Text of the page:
Speech pathology graduate students help Special Olympians hear more clearly

Nearly 200 of Maine’s Special Olympics athletes received free hearing screenings on June 9 thanks to 18 University of Maine speech pathology graduate students.

Compared to the general population, people with intellectual or developmental disabilities are more likely to experience hearing loss or ear problems, and most are cases undetected or under-treated prior to these screenings, according to Amy Booth, a clinical faculty member and audiologist at UMaine.

“Hearing loss can have a negative impact on the quality of one’s communication ability. This screening detects potential hearing loss and we can then make an appropriate referral to a practitioner near the athlete to receive follow-up care,” said Booth.

The screenings advance audiologists’ understanding and awareness of hearing concerns among patients with special needs. The data collected at this event will be added to the world’s largest confidential health database focused on individuals with intellectual disabilities.

The experience also gave the student volunteers an opportunity to develop their clinical and triage skills.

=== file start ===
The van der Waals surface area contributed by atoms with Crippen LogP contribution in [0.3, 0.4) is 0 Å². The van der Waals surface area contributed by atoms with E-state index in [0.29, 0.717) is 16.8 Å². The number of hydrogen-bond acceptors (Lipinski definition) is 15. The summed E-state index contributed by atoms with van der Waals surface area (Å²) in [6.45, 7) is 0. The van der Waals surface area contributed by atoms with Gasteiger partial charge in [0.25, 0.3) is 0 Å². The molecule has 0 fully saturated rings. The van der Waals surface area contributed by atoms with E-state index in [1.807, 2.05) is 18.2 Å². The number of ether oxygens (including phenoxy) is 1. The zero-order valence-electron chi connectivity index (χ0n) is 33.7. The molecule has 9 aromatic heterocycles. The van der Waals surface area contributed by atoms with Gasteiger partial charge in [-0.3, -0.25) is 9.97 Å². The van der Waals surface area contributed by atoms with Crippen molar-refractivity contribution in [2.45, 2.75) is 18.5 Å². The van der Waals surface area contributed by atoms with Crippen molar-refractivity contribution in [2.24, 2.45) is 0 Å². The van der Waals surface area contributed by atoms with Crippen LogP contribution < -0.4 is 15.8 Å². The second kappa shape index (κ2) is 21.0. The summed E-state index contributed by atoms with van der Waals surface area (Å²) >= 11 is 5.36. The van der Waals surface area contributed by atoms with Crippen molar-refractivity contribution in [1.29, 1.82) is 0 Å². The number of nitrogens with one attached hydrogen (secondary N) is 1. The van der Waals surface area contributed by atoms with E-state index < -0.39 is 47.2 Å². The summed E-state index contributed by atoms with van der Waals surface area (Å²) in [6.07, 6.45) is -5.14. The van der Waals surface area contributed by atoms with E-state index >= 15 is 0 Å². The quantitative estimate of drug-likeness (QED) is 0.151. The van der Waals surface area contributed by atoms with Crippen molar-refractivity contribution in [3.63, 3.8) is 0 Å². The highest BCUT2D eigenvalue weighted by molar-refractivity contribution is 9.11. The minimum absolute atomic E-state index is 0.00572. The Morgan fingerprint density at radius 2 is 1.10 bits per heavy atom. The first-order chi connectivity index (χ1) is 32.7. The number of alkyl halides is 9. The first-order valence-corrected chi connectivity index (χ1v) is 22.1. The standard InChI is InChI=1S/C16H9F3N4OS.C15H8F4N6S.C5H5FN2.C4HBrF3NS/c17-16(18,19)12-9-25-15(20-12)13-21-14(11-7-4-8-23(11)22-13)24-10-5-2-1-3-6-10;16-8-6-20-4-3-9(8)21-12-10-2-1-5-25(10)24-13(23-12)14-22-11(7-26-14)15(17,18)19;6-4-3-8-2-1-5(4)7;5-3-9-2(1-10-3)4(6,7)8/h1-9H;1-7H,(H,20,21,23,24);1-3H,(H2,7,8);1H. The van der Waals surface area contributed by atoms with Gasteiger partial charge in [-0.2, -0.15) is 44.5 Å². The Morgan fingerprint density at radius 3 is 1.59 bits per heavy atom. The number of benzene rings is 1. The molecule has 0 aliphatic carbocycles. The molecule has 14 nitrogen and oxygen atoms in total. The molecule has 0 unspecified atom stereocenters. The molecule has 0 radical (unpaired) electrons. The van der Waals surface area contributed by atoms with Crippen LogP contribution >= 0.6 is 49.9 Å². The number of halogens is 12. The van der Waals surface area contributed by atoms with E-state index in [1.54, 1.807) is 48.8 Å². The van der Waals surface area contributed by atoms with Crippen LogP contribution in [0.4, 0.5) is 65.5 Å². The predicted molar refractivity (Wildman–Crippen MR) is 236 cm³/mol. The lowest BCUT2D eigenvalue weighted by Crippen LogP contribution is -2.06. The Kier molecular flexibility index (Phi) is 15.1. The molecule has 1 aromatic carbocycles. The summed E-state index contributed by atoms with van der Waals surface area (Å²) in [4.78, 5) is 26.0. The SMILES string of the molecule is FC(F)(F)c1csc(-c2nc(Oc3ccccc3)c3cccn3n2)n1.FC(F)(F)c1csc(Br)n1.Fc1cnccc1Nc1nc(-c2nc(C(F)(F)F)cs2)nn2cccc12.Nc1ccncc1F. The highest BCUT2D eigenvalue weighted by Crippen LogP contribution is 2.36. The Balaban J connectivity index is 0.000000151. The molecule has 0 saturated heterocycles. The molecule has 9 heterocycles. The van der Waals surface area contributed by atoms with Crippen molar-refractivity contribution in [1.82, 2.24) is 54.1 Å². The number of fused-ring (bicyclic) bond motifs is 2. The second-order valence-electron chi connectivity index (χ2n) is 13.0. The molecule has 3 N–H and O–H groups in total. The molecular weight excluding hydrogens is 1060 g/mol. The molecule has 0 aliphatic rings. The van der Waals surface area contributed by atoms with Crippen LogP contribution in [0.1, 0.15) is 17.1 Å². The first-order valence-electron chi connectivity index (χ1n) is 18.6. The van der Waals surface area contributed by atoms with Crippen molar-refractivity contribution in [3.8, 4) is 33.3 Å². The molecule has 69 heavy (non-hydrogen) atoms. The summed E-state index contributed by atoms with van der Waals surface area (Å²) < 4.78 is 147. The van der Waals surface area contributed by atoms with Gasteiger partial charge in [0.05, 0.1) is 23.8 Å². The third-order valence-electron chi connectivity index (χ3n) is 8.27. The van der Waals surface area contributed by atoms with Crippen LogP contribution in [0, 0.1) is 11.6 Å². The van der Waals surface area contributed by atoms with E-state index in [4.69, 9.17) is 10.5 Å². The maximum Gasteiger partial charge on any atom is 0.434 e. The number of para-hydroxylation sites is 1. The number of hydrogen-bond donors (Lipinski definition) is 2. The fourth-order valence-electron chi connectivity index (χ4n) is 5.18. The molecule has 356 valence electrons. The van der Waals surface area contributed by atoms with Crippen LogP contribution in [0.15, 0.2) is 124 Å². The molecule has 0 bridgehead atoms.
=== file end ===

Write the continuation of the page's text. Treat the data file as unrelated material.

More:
“I loved having the opportunity to meet all of the wonderful athletes who came to the Healthy Hearing event and it was so motivating knowing that we were helping to make a difference and provide them with information concerning their health,” said Ashley Green, a graduate student in the Department of Communication Sciences and Disorders.

From 2014–24, the Bureau of Labor Statistics anticipates the speech pathology and audiology field will grow 21 percent — three times the national average for job growth overall. In states with rapidly aging populations like Maine, the demand may become even more critical. UMaine is home to the state’s only undergraduate major in speech-language pathology and audiology and Maine’s only accredited master’s program that leads to national certification in speech-language pathology.

The students were supervised by Booth and audiologists Mary Ellen Toothaker of Audiology Center of Maine in Ellsworth, and Michael Barnes of Waldo County General Hospital. The screenings were offered as a part of the Special Olympics Healthy Athletes program.